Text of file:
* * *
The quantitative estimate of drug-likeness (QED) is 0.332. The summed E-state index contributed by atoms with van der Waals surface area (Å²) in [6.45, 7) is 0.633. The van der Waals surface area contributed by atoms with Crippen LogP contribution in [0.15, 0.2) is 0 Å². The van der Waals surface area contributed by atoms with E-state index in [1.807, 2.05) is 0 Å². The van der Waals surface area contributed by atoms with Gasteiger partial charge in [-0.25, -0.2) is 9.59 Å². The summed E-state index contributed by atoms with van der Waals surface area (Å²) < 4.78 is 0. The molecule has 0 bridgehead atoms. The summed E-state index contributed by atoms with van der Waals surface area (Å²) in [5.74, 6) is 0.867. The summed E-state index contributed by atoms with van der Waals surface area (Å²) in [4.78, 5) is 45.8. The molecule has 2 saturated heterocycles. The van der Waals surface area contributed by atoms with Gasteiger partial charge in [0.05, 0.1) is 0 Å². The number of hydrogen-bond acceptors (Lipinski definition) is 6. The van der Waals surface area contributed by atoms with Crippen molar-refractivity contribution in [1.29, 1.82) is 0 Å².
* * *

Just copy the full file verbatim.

The quantitative estimate of drug-likeness (QED) is 0.332. The summed E-state index contributed by atoms with van der Waals surface area (Å²) in [6.45, 7) is 0.633. The van der Waals surface area contributed by atoms with Crippen LogP contribution in [0.15, 0.2) is 0 Å². The van der Waals surface area contributed by atoms with E-state index in [1.807, 2.05) is 0 Å². The van der Waals surface area contributed by atoms with Gasteiger partial charge in [-0.25, -0.2) is 9.59 Å². The summed E-state index contributed by atoms with van der Waals surface area (Å²) < 4.78 is 0. The molecule has 0 bridgehead atoms. The summed E-state index contributed by atoms with van der Waals surface area (Å²) in [5.74, 6) is 0.867. The summed E-state index contributed by atoms with van der Waals surface area (Å²) in [4.78, 5) is 45.8. The molecule has 2 saturated heterocycles. The van der Waals surface area contributed by atoms with Gasteiger partial charge in [0.05, 0.1) is 0 Å². The number of hydrogen-bond acceptors (Lipinski definition) is 6. The van der Waals surface area contributed by atoms with Crippen molar-refractivity contribution in [1.29, 1.82) is 0 Å².